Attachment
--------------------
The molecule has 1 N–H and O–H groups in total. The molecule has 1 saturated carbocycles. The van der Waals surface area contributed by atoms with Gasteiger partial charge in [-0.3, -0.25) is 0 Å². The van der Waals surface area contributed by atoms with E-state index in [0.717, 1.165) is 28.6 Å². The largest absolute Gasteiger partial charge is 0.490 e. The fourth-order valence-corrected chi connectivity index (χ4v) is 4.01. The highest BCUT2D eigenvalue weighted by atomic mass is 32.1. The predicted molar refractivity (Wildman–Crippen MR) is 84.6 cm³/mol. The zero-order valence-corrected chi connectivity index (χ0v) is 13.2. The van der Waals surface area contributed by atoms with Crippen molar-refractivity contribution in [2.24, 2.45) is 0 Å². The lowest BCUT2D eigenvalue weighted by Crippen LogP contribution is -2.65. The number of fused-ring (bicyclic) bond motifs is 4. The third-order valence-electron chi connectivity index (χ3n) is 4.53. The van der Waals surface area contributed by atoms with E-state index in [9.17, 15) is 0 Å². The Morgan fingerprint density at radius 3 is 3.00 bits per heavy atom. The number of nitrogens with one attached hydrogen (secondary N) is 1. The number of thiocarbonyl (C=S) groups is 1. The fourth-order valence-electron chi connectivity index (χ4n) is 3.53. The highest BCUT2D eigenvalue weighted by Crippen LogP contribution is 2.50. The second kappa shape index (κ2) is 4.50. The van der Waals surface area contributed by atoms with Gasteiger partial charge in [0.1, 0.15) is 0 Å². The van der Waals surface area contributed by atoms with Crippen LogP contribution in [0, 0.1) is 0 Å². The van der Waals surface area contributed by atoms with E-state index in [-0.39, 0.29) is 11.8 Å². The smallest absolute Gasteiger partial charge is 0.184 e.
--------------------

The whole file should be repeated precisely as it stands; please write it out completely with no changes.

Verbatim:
The molecule has 1 N–H and O–H groups in total. The molecule has 1 saturated carbocycles. The van der Waals surface area contributed by atoms with Gasteiger partial charge in [-0.3, -0.25) is 0 Å². The van der Waals surface area contributed by atoms with E-state index in [0.717, 1.165) is 28.6 Å². The largest absolute Gasteiger partial charge is 0.490 e. The fourth-order valence-corrected chi connectivity index (χ4v) is 4.01. The highest BCUT2D eigenvalue weighted by atomic mass is 32.1. The predicted molar refractivity (Wildman–Crippen MR) is 84.6 cm³/mol. The zero-order valence-corrected chi connectivity index (χ0v) is 13.2. The van der Waals surface area contributed by atoms with Crippen molar-refractivity contribution in [2.24, 2.45) is 0 Å². The lowest BCUT2D eigenvalue weighted by Crippen LogP contribution is -2.65. The number of fused-ring (bicyclic) bond motifs is 4. The third-order valence-electron chi connectivity index (χ3n) is 4.53. The van der Waals surface area contributed by atoms with E-state index in [9.17, 15) is 0 Å². The Morgan fingerprint density at radius 3 is 3.00 bits per heavy atom. The number of nitrogens with one attached hydrogen (secondary N) is 1. The number of thiocarbonyl (C=S) groups is 1. The fourth-order valence-electron chi connectivity index (χ4n) is 3.53. The highest BCUT2D eigenvalue weighted by Crippen LogP contribution is 2.50. The second kappa shape index (κ2) is 4.50. The van der Waals surface area contributed by atoms with Gasteiger partial charge in [0.1, 0.15) is 0 Å². The van der Waals surface area contributed by atoms with Crippen LogP contribution in [0, 0.1) is 0 Å². The van der Waals surface area contributed by atoms with E-state index in [-0.39, 0.29) is 11.8 Å². The smallest absolute Gasteiger partial charge is 0.184 e.